I always knew I’d be an English major

My oldest–affectionately known as “The Girl” in my social media–starts her senior year of high school next month. Accordingly, we have begun all the grand college tours as she searches for her next educational home. She’s interested in political science, so candidates are of course being evaluated on that criterion.

All of this, plus Kate’s post Monday brings back memories of my own quest for college. I always knew I’d be an English major. What I was going to do with that degree changed over the years (law school, education, etc.), but I made up my mind in eighth grade. I was going to read books for my college years.

Because of this, I looked mainly for liberal arts colleges. (I can hear all the business and engineering folks snickering now.) And yes, I went to college as a declared English major and never wavered, despite many people asking if I also knew how to flip burgers because if I didn’t teach what else was I going to do with an English degree? (I am not flipping burgers, trust me.)

And because of that, I do exceedingly well on those “How many of these 100 essential books have you read?” quizzes. I hit most of them in college. And I learned some things:

  • Medieval English is really hard to read and if you have to have the jokes in Chaucer explained, they aren’t very funny.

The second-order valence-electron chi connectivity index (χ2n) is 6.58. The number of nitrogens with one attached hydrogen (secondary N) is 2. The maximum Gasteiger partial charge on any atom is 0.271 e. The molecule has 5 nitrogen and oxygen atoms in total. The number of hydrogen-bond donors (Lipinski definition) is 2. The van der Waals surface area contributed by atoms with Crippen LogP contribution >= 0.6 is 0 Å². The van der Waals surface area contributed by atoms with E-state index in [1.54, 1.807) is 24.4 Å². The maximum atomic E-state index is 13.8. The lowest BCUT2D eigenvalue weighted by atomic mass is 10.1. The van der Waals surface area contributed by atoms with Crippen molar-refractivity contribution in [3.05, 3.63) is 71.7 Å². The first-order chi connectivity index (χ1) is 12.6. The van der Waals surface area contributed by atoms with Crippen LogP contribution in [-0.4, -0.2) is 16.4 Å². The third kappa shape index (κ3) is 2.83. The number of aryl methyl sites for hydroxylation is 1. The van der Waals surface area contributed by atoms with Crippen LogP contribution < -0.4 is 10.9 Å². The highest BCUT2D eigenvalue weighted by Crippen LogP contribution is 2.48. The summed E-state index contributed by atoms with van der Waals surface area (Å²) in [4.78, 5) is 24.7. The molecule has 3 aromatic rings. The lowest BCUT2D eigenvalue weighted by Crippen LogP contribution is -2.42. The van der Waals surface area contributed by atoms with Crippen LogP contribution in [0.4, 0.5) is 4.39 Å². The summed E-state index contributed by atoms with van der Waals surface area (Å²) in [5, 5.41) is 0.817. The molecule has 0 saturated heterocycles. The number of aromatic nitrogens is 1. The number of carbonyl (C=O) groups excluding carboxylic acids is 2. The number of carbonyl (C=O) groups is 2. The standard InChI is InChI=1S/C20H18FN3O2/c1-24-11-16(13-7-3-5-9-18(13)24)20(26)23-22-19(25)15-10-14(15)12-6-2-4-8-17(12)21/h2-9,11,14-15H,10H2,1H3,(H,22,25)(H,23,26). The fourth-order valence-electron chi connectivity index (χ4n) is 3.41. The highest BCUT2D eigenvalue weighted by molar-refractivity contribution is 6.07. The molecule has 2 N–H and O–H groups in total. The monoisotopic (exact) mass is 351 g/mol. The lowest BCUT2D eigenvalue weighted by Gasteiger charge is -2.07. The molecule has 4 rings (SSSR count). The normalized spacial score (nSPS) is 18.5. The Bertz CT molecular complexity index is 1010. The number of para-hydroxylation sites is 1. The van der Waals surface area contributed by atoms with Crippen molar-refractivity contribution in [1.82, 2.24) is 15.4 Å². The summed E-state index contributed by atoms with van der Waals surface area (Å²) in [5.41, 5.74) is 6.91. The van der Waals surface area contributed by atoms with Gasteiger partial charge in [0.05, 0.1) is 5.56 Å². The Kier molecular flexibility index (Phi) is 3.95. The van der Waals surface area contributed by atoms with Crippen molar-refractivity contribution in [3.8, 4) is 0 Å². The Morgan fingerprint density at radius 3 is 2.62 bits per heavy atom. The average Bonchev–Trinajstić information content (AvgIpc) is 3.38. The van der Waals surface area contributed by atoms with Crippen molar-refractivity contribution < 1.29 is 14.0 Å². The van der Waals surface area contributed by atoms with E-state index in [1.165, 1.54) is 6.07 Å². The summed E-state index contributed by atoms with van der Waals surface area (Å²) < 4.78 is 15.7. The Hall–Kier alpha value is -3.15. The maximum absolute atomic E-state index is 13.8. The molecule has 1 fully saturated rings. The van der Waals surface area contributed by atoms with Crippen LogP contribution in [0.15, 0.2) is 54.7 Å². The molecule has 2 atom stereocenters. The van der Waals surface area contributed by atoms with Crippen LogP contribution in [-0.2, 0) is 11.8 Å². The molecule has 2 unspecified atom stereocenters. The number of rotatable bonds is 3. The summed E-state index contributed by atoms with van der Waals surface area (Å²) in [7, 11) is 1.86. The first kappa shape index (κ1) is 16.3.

• American literature was obsessed with sex and religion for a Very Long Time.
  • Most 19th century American writers were…ponderous. Except for Mark Twain. I still think he’s funny.
  • The English Romantics were often a bit over the top in their emotions.
  • Those “Victorian” values and the image of being sexually repressed? Yeah, that was for the middle and lower classes. Victorian writing is full of sex and sexual imagery.
  • American literature in the 20th century leaves me scrabbling for anti-depressants and the English were often completely indecipherable (James Joyce anyone? Samuel Beckett?)

But the period I really liked was the Elizabethans and especially Shakespeare. My absolute favorite course was called “Shakespeare in Stratford.” We read five Shakespearean plays and took two trips to Stratford, Ontario (Canada) to see them performed, so the choice of plays for the course depended on the season for the theater company. We also saw Gilbert & Sullivan’s “H.M.S. Pinafore.” I enjoyed it so much, The Hubby and I went back for a week on our honeymoon.